Cost per year: Nil
Total cost per year with other measures: £45billion
‘The argument peddled by the Chancellor isn’t a great new idea or a gamechanger, as the minister said, as much as they’d like us to think so.
‘What this plan adds up to is to keep corporation tax where it is today, and take national insurance contributions back to where they were in March. Some new plan.’
She added: ‘It is all based on an outdated ideology that says if we simply reward those who are already wealthy, the whole of society will benefit.
‘They have decided to replace levelling up with trickle down.
‘As (US) president Biden said this week, he is sick and tired of trickle-down economics. And he is right to be. It is discredited, it is inadequate and it will not unleash the wave of investment that we need.’
The Royal College of Nursing has described the mini-budget as one that gave ‘billions to bankers and nothing to nurses’.
General secretary and chief executive Pat Cullen said it was a clear sign that it was a Government ‘with the wrong priorities’.
‘Nursing will be dismayed by the decision to prioritise well-off bankers over NHS and social care staff, some of whom are using food banks and live on a financial knife-edge.
‘Ministers have taken advantage of the good will of nursing staff for far too long and we’re urging our members to vote in favour of strike action when our ballot opens on October 6.’
Michael Barnett, a partner at Quillon Law and who led litigation involving high-profile banking scandals following the 2008 crisis, warned that the decision risks re-introducing a culture of greed that preceded the financial crash.
He said: ‘To many who were scarred by the consequences of the 2008 global financial crisis and the banking scandals that accompanied it, news that caps on bankers’ bonuses may be abolished will trigger a response bordering on visceral.
‘Bankers’ bonuses were seen as emblematic of an imploding financial services industry that was fuelled by a culture based on greed and pursuit of profit at any cost.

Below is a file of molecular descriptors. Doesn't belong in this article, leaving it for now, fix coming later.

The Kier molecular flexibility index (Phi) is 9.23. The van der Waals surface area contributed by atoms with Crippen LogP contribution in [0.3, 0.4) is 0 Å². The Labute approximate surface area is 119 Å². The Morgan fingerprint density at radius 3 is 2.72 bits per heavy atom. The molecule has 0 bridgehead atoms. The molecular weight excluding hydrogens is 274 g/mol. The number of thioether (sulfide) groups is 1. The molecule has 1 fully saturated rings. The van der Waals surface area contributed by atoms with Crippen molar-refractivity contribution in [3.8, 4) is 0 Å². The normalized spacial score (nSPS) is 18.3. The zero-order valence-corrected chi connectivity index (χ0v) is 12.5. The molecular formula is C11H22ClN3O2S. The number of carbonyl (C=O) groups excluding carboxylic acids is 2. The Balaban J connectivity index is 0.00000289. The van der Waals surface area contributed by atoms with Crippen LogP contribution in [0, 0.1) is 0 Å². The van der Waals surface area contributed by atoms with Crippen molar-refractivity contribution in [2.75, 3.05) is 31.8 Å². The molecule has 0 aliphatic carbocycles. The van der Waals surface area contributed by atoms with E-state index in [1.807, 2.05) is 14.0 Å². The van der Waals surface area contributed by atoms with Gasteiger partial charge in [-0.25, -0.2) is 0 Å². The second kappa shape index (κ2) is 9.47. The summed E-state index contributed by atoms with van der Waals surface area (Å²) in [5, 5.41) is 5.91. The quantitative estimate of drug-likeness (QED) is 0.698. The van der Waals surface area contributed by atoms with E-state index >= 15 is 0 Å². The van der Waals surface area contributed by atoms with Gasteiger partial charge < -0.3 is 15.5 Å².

‘Bonuses and other financial incentives formed a major component of many claims that were brought in the courts, whether successful or otherwise.’
Campaigners have pointed out that bankers’ pay-outs will soar during a time when many households are facing rising living costs and amid a swathe of strike action in efforts to raise pay.
Trade union Unite’s general secretary Sharon Graham said: ‘This mini-budget is unashamedly a budget for the rich, big business and the City – highest earners’ tax slashed, corporation tax slashed, investment bankers’ bonuses let rip.’
Gary Smith, GMB general secretary, said: ‘We need to bring inflation under control and build a modern manufacturing base that creates good jobs at home and enhances our national security.
‘Instead the Chancellor has chosen to pour money into the hands of rich multinationals.
‘The Chancellor is tough on care workers’ pay rises and soft on bankers’ bonuses.’
Mr Kwarteng insisted the move would encourage global banks to create jobs, invest, and pay taxes in the City
The Welsh Government also criticised the plans with Rebecca Evans MS saying the UK Government was ‘prioritising funding for tax cuts for the rich’ instead of helping struggling households.
‘Today’s announcements show the UK Government is heading in a deeply worrying direction, with misplaced priorities leading to a regressive statement that will embed unfairness across the United Kingdom,’ Ms Evans said.
‘Instead of delivering meaningful, targeted support to those who need help the most, the Chancellor is prioritising funding for tax cuts for the rich, unlimited bonuses for bankers, and protecting the profits of big energy companies.
She added: ‘We could have seen a bold programme of investment in new green energy, tackling rising bills and improving our energy security in the long term to help stop this kind of crisis happening again.
‘We were promised a statement that would ensure immediate support would be delivered, but this falls well short of what was needed.’
Others have pointed out that banks will now have to work through numerous logistical considerations due to the sudden decision from the Treasury.
Phillippa O’Connor, reward and employment leader at PwC UK, said: ‘Removing the bankers’ bonus cap will deliver greater flexibility for UK banks in how they structure the remuneration packages of their senior staff and therefore the potential to reduce fixed costs, both of which arguably could drive competitive benefit to the UK.
‘However, this flexibility will also give rise to numerous policy, legal and operational issues which firms will need to consider in detail before making any changes.
‘It will not be easy for firms to unwind the increase in fixed pay which has been embedded in pay structures and policies over the last eight years.’
Government borrowing will increase by £72 billion as a result of Chancellor Kwasi Kwarteng’s mini-budget, according to Treasury documents.
The Debt Management Office’s net financing requirement has been revised upwards from £161.7 billion in April to £234.1 billion.
It will be funded through additional gilt sales of £62.4 billion and net Treasury bill sales of £10 billion.